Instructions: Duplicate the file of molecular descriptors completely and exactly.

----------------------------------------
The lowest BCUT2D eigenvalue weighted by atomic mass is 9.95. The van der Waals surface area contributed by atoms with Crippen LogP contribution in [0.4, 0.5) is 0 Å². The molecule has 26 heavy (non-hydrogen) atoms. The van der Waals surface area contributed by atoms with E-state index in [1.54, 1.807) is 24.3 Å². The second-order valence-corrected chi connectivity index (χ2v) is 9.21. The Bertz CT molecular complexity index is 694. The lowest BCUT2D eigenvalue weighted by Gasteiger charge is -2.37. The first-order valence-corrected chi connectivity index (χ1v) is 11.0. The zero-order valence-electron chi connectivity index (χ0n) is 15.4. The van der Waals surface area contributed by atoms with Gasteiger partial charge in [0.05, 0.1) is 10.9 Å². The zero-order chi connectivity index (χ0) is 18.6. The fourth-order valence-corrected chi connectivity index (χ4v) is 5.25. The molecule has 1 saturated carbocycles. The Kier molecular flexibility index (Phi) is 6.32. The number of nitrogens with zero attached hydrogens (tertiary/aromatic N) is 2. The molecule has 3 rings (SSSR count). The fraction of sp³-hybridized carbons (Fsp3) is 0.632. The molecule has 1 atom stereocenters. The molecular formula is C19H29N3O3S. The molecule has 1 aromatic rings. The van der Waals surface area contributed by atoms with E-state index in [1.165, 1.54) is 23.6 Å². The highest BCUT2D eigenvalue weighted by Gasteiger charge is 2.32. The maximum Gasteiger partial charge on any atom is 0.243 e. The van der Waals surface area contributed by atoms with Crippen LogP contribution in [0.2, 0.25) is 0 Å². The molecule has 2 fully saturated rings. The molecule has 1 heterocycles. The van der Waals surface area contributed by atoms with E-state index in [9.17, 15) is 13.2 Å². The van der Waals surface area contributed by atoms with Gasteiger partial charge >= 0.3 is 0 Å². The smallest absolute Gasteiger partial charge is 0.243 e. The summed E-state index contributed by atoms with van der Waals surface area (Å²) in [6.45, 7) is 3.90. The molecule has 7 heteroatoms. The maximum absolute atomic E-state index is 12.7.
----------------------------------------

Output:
The lowest BCUT2D eigenvalue weighted by atomic mass is 9.95. The van der Waals surface area contributed by atoms with Crippen LogP contribution in [0.4, 0.5) is 0 Å². The molecule has 26 heavy (non-hydrogen) atoms. The van der Waals surface area contributed by atoms with E-state index in [1.54, 1.807) is 24.3 Å². The second-order valence-corrected chi connectivity index (χ2v) is 9.21. The Bertz CT molecular complexity index is 694. The lowest BCUT2D eigenvalue weighted by Gasteiger charge is -2.37. The first-order valence-corrected chi connectivity index (χ1v) is 11.0. The zero-order valence-electron chi connectivity index (χ0n) is 15.4. The van der Waals surface area contributed by atoms with Gasteiger partial charge in [0.05, 0.1) is 10.9 Å². The zero-order chi connectivity index (χ0) is 18.6. The fourth-order valence-corrected chi connectivity index (χ4v) is 5.25. The molecule has 1 saturated carbocycles. The Kier molecular flexibility index (Phi) is 6.32. The number of nitrogens with zero attached hydrogens (tertiary/aromatic N) is 2. The molecule has 3 rings (SSSR count). The fraction of sp³-hybridized carbons (Fsp3) is 0.632. The molecule has 1 atom stereocenters. The molecular formula is C19H29N3O3S. The molecule has 1 aromatic rings. The van der Waals surface area contributed by atoms with E-state index in [1.165, 1.54) is 23.6 Å². The highest BCUT2D eigenvalue weighted by Gasteiger charge is 2.32. The maximum Gasteiger partial charge on any atom is 0.243 e. The van der Waals surface area contributed by atoms with Crippen LogP contribution in [0.2, 0.25) is 0 Å². The molecule has 2 fully saturated rings. The molecule has 1 heterocycles. The van der Waals surface area contributed by atoms with E-state index in [9.17, 15) is 13.2 Å². The van der Waals surface area contributed by atoms with Gasteiger partial charge >= 0.3 is 0 Å². The smallest absolute Gasteiger partial charge is 0.243 e. The summed E-state index contributed by atoms with van der Waals surface area (Å²) in [6.45, 7) is 3.90. The molecule has 7 heteroatoms. The maximum absolute atomic E-state index is 12.7.